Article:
Friday, June 7, 2024

World Reef Day

World Reef Day is celebrated in the month of June to help create awareness of the stunningly beautiful and important coral reefs. When you look at a coral reef, you might think that it is a group of rocks. But corals are animals that together build a reef. Coral reefs are an important ecosystem engineer in our oceans and they can be found in tropical destinations around the world. The largest reef, Great Barrier Reef, can be seen from space.

Reefs are beautiful ecosystems that mostly lie just under the surface of the ocean.  They cover less than one per cent of the ocean but are home to 25 per cent of all marine species and are sometimes referred to as the Amazon of the Ocean.  Though most reefs are located close to the water surface, there are also deep-sea corals. The largest one is the Million Mounds, which stretches from Miami, Florida, to Charleston, South Carolina. These colorful underwater gardens face a difficult and uncertain future. Changes in our climate have meant warmer and more acidic water. Pollution and overfishing are also challenges that face coral reefs worldwide.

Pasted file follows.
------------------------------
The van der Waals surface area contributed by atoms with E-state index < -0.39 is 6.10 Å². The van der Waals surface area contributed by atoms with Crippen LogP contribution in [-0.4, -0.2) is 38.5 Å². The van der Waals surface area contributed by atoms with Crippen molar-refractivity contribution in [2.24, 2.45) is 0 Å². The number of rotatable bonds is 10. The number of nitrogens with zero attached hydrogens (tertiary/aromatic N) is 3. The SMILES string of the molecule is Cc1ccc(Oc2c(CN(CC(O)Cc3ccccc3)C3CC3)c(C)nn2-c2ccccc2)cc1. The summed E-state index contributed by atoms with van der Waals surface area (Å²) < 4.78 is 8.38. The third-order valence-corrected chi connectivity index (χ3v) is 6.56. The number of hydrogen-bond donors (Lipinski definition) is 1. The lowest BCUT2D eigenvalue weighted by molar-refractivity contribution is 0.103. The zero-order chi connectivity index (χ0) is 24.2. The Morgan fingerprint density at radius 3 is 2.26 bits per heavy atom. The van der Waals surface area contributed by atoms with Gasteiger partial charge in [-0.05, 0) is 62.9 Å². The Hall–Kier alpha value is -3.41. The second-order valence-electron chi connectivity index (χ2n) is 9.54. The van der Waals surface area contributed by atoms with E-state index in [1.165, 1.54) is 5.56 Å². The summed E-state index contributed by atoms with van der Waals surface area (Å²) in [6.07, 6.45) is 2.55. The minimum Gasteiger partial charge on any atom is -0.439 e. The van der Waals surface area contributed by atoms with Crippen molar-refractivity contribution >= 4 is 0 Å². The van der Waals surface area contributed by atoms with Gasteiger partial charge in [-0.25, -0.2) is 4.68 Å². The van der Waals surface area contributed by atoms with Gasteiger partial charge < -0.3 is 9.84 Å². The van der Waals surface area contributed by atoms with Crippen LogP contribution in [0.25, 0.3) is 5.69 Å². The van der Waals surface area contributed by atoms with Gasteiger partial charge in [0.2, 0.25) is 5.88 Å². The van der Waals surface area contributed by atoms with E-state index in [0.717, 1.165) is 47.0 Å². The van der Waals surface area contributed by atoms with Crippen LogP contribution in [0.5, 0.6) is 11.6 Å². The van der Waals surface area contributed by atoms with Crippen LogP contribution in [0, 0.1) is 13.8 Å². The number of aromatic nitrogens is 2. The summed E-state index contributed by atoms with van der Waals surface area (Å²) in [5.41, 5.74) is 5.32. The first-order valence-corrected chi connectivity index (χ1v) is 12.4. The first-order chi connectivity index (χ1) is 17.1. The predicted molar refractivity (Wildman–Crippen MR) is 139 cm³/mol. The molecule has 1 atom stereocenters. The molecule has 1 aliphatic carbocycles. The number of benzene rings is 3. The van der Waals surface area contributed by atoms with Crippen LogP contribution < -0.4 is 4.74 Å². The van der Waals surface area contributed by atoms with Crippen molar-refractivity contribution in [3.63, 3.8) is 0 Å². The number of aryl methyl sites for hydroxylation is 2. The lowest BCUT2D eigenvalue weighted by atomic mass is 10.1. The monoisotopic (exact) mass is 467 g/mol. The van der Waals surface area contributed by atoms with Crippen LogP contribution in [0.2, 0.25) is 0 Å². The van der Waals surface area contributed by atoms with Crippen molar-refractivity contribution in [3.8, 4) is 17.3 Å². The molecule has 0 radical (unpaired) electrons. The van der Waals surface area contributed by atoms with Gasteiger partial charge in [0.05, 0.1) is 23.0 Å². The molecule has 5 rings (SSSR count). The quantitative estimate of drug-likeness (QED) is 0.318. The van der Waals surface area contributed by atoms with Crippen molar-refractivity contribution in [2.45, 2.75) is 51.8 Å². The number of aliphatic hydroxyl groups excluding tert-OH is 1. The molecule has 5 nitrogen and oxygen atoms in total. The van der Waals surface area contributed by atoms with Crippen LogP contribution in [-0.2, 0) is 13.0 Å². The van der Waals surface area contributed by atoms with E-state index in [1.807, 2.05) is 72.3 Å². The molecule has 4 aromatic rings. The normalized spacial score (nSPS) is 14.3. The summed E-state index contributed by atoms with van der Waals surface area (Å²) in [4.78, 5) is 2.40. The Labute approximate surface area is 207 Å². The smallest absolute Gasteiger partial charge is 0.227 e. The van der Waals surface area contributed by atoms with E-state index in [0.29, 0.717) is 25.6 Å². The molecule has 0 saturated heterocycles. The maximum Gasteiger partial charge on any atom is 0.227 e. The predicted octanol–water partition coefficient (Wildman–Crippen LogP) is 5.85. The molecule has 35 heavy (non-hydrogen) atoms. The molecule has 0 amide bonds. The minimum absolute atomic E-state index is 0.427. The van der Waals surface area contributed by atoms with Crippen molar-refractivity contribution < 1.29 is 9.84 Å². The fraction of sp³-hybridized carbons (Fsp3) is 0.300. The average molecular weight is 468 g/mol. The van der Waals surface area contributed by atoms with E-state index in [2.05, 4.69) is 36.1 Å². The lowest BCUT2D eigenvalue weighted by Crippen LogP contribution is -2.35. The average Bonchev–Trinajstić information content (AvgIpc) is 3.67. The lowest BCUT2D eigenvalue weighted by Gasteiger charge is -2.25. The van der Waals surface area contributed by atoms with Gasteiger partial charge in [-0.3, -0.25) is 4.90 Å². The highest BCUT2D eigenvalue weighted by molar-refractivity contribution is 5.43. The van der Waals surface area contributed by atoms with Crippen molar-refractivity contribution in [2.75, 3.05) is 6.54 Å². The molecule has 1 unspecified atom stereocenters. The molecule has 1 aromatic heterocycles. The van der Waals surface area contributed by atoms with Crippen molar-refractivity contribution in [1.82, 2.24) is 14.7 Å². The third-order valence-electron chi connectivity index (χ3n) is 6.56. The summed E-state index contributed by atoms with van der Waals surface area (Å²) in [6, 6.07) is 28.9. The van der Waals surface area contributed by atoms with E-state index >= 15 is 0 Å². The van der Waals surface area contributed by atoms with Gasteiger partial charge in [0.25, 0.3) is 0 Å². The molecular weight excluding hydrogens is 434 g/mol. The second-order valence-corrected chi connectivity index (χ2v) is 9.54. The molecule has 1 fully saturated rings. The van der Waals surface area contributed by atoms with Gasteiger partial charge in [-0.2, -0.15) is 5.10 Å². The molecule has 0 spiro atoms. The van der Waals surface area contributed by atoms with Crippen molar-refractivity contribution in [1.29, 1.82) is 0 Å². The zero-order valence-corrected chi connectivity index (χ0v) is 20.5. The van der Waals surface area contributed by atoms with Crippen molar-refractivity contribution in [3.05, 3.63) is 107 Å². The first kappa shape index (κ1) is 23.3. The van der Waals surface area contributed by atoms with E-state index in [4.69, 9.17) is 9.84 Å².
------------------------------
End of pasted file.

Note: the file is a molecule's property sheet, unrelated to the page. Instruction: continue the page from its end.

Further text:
The corals are fascinating to explore, and your students will love to look for different shapes, textures and colors.  There are soft and hard corals, bumpy and smooth, and coral with stunning patterns. Your students will love exploring what a brain coral looks like, or an elkhorn coral. Building a model of a coral reef using recycled materials is a wonderful way to combine art and science.

You can include reading comprehension to a coral reef project by using our book Nyla’s Glowing Underwater Garden: A Coral Reef Adventure. This is a fiction story about a pygmy seahorse. Animals who live on the reef, camouflage to blend amongst the coral. The animals either want to stay safe from predators or hide as they hide. Finding a pygmy sea horse among sea fans, a type of soft coral is very difficult. Your students will enjoy looking for Nyla and her friend Nick in the book, which has stunning real-life photos. 

Through the story of Nyla, a pygmy seahorse, students will learn about the adaptations and changes made by marine life due to climate change, such as corals glowing in fluorescent colors. You might think that a glowing coral is great, but it is a sign that the algae that live in the coral has left. A coral is white, and the stunning colors come from the algae living inside them. When a coral gets stressed, they lose their color since the algae disappear. The coral turns white - coral bleaching. In a final desperate attempt to lure back the algae, and the coral glows in fluorescent colors. 

I hope you have a great time celebrating the amazing underwater gardens on the first day of June. And a project about coral reefs can continue throughout June, which is National Ocean Month! Happy snorkeling! 

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